"It came as shock. We realised Trump cares little for the coordinated US-EU foreign policy of the past," said one senior diplomat present. "We are stuck without US leadership."

At a reception in June celebrating 100 years of American and European partnership in Brussels, Washington's top diplomat to the European Union, Adam Shub, sought to highlight common ground, even on issues such as trade and Iran. The gesture met with muttered disagreement from EU diplomats in the room.

Asked about transatlantic tensions, NATO Secretary-General Jens Stoltenberg has cited the 1956 Suez Crisis and the 2003 Iraq war as examples of policy disagreements that have been overcome.

EU officials say Trump appears uninterested in solutions, however. They say he ignored top-level talks between EU envoys and US trade and State Department officials this year to avoid metal tariffs and keep Washington in the Iran deal.

On defense, Europe and Canada have tried to show they are responding to Trump's demands. Defence budgets in European NATO members, Canada and Turkey are expected to rise by almost 4 per cent in 2018, a nearly $90 billion cumulative increase since 2015.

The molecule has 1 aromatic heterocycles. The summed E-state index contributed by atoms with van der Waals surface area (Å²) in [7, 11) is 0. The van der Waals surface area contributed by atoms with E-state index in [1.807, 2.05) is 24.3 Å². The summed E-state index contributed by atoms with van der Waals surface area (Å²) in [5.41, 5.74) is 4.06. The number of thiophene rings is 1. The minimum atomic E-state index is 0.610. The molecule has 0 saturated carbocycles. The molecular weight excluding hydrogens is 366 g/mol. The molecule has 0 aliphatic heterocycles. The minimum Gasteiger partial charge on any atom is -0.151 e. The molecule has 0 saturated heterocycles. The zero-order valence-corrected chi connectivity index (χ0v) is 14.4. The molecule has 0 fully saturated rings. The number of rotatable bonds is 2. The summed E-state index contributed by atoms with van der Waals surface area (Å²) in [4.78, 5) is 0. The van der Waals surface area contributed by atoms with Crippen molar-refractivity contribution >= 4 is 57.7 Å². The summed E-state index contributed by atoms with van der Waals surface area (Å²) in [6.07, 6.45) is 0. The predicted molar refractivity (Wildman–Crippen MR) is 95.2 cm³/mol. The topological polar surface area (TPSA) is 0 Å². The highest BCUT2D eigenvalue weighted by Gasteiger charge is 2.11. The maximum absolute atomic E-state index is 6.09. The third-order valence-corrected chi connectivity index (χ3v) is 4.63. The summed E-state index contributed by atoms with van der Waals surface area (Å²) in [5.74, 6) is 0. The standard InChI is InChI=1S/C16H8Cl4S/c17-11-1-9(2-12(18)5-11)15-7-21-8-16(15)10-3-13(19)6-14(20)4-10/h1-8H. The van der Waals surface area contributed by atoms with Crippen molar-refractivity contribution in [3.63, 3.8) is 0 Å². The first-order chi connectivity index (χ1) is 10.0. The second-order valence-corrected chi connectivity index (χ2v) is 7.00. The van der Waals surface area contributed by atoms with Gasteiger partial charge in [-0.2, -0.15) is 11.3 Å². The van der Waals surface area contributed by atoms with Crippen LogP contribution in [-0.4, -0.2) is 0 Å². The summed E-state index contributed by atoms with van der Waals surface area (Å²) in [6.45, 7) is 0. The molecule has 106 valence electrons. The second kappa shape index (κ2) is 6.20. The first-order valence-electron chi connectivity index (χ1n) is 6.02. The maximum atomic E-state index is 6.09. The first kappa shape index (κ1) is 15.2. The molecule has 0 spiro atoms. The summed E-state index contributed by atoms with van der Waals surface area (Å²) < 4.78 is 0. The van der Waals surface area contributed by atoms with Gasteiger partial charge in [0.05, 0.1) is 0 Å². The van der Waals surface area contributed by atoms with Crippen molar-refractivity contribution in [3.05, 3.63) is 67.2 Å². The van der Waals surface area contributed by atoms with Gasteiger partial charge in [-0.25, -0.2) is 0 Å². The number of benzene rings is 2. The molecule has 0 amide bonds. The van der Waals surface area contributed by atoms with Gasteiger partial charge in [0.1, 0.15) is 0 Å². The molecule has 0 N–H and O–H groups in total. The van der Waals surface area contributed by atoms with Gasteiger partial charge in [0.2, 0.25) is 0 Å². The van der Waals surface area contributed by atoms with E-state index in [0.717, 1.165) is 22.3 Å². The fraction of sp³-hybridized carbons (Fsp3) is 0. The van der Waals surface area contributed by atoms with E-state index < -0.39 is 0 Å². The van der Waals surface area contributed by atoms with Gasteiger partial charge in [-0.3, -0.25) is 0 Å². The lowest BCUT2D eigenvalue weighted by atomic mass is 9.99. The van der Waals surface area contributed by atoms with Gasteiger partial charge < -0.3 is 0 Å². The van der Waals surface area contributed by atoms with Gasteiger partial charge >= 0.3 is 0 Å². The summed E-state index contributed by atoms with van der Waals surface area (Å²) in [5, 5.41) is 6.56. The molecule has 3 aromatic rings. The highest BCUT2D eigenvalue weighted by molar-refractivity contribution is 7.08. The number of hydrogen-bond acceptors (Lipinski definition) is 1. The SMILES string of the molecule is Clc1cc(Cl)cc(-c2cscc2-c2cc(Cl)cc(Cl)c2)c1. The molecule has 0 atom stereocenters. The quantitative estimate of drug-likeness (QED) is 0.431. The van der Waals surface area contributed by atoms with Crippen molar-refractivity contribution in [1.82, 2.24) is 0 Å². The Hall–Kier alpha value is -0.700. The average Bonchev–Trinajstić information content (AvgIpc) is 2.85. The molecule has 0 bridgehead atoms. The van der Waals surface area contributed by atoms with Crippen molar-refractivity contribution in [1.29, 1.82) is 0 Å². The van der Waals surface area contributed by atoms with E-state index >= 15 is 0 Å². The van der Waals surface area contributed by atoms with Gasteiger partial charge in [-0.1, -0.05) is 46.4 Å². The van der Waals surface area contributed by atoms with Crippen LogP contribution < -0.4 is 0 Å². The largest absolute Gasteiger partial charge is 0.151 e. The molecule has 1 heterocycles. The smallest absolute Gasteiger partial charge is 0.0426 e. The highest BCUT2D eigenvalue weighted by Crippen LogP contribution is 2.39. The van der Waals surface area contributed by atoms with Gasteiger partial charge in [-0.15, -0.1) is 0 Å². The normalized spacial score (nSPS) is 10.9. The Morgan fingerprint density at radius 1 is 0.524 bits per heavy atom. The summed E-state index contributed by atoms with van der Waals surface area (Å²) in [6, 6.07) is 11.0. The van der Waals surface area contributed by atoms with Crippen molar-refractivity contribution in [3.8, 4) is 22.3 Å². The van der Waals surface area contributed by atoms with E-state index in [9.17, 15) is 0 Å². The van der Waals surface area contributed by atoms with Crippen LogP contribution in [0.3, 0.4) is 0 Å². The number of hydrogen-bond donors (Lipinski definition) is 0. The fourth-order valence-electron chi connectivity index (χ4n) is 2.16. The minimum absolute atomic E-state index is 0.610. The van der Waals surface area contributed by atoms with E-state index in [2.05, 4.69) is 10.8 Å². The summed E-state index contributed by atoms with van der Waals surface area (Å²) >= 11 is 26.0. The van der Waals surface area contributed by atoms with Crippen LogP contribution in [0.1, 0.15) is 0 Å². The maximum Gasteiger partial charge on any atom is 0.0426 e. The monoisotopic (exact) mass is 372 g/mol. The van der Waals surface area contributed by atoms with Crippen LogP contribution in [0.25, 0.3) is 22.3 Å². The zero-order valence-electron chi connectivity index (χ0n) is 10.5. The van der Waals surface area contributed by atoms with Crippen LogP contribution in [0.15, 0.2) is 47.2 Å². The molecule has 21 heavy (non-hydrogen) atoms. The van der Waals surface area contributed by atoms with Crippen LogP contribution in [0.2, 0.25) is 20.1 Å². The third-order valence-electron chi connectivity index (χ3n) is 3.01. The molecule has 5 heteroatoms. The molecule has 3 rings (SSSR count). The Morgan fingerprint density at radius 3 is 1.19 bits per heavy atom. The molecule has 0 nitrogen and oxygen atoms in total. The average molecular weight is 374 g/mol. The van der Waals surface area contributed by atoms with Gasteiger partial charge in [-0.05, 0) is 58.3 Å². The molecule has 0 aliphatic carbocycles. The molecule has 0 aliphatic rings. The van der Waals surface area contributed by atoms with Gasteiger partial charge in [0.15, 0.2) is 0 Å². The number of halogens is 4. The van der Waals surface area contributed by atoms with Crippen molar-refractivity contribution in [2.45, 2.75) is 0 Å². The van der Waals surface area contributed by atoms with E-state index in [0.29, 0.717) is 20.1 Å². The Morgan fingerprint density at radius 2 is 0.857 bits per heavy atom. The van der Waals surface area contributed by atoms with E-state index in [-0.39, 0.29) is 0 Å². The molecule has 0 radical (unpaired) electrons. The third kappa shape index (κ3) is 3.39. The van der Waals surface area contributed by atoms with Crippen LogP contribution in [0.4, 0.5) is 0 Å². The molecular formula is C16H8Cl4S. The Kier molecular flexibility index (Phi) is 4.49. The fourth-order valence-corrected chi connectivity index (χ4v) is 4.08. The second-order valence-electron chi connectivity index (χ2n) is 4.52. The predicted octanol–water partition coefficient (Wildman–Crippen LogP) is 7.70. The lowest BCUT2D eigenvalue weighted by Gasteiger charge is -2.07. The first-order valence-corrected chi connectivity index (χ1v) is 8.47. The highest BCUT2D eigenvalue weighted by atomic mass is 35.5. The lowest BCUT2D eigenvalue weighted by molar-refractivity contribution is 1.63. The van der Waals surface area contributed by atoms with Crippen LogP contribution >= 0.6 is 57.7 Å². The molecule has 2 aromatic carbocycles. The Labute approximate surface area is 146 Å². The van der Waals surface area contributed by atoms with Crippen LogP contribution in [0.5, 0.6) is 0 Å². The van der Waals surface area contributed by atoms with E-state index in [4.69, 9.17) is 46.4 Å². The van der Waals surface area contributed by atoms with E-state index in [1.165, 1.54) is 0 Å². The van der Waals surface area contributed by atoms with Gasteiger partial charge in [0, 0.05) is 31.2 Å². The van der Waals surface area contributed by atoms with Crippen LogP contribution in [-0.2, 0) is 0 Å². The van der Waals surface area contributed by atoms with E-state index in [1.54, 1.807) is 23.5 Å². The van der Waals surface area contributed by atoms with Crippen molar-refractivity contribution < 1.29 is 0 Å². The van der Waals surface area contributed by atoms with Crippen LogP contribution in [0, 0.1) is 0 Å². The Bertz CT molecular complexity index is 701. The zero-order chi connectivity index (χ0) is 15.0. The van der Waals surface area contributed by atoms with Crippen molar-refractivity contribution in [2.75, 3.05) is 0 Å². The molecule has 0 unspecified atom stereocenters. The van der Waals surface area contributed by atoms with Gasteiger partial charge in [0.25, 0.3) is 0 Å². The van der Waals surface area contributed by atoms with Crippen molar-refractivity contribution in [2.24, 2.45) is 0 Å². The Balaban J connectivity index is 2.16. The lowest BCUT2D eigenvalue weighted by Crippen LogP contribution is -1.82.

That may not be enough to keep Trump from raising the stakes again next week, a senior US defense official said recently.

"There is a better-than 50-50 chance that the president will disrupt the NATO summit, probably by complaining again that others aren't carrying their fair share of the burden, and possibly by threatening to withdraw if they don't step up on his terms," the official told Reuters.

Two senior NATO diplomats told Reuters they are prepared for a worst-case scenario that Trump would announce a freeze on US military exercises or withdraw troops from the Baltics in a gesture to Putin.